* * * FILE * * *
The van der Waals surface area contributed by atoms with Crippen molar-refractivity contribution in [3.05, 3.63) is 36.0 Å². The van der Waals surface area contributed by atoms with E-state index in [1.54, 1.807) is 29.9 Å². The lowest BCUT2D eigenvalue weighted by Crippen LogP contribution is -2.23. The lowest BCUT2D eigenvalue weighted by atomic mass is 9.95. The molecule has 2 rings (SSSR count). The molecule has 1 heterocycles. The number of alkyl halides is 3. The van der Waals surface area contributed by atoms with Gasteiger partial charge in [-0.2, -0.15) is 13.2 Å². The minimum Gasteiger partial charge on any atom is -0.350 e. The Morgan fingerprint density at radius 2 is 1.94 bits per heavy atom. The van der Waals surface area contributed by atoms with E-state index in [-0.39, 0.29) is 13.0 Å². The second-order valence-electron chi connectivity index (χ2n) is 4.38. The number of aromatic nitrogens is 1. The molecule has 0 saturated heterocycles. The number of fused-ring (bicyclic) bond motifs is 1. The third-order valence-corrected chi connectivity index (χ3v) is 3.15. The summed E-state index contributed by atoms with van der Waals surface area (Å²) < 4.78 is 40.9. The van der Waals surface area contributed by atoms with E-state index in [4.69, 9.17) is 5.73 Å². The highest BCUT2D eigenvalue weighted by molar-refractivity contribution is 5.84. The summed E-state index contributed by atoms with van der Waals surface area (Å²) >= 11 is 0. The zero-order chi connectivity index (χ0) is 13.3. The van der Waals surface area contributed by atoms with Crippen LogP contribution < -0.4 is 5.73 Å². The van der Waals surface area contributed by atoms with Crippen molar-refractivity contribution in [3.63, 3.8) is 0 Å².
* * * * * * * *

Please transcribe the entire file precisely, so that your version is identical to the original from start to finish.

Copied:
The van der Waals surface area contributed by atoms with Crippen molar-refractivity contribution in [3.05, 3.63) is 36.0 Å². The van der Waals surface area contributed by atoms with E-state index in [1.54, 1.807) is 29.9 Å². The lowest BCUT2D eigenvalue weighted by Crippen LogP contribution is -2.23. The lowest BCUT2D eigenvalue weighted by atomic mass is 9.95. The molecule has 2 rings (SSSR count). The molecule has 1 heterocycles. The number of alkyl halides is 3. The van der Waals surface area contributed by atoms with Gasteiger partial charge in [-0.2, -0.15) is 13.2 Å². The minimum Gasteiger partial charge on any atom is -0.350 e. The Morgan fingerprint density at radius 2 is 1.94 bits per heavy atom. The van der Waals surface area contributed by atoms with E-state index in [-0.39, 0.29) is 13.0 Å². The second-order valence-electron chi connectivity index (χ2n) is 4.38. The number of aromatic nitrogens is 1. The molecule has 0 saturated heterocycles. The number of fused-ring (bicyclic) bond motifs is 1. The third-order valence-corrected chi connectivity index (χ3v) is 3.15. The summed E-state index contributed by atoms with van der Waals surface area (Å²) < 4.78 is 40.9. The van der Waals surface area contributed by atoms with E-state index in [4.69, 9.17) is 5.73 Å². The highest BCUT2D eigenvalue weighted by molar-refractivity contribution is 5.84. The summed E-state index contributed by atoms with van der Waals surface area (Å²) >= 11 is 0. The zero-order chi connectivity index (χ0) is 13.3. The van der Waals surface area contributed by atoms with Crippen LogP contribution < -0.4 is 5.73 Å². The van der Waals surface area contributed by atoms with Crippen molar-refractivity contribution in [3.63, 3.8) is 0 Å².